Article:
Information gathered from Aquamation’s environmental impact research states that, “The ability to recycle metals provides an enormous environmental benefit. In fact, a 2011 study on the impact of funeral practices (Keijzer 1, 2) found that alkaline hydrolysis is more environmentally friendly than even natural burial.  Even though green burial directly uses the least amount of energy, the reclamation of metals from bodies that undergo alkaline hydrolysis more than offsets this energy gap.” 

There are other heavy metals that need to be recycled from human remains, and research from Aquamation elaborates, “We can look to the types of metals used for implants and how they are made to understand the environmental credit of the recycling.  Most medical implants are made of titanium.  While titanium is the ninth most abundant element on Earth, its acquisition comes with a steep environmental cost. The cost to obtain and transport the materials used to make titanium – often from other countries – is one aspect, while the actual process to turn it into usable products is another (extraction, purification, reactor, alloy creation, and byproduct management).  According to the United States Geological Survey, the US has become highly dependent on the import of materials used to make titanium. A 2017 Italian study (De Angelis, et al.) found that the average person contains one half pound of metal from implants. Metal implants are even more common in the United States and Canada”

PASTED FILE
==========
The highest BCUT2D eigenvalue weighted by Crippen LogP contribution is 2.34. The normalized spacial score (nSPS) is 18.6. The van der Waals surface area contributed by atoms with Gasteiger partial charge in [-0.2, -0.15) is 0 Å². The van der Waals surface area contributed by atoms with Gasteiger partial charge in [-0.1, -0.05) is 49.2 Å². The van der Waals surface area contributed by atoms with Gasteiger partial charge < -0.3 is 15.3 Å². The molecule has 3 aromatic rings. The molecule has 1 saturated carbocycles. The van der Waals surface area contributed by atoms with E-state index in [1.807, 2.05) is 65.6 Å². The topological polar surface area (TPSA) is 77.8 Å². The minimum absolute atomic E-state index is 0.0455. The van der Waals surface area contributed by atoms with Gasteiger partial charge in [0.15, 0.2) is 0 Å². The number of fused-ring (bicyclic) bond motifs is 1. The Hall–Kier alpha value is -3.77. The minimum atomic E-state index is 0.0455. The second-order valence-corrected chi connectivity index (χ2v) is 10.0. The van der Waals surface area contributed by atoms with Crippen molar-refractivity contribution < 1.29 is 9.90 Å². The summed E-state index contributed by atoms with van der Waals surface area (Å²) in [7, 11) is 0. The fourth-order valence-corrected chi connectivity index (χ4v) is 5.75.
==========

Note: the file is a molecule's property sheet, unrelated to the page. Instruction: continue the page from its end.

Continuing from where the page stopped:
The metals recycling that is possible when families choose alkaline hydrolysis offers a huge benefit to the environment by recirculating metals that we already have access to back into the market, which lowers the need for more mining and new metals acquisition. 

Alkaline Hydrolysis: A Nearly Net-Zero Impact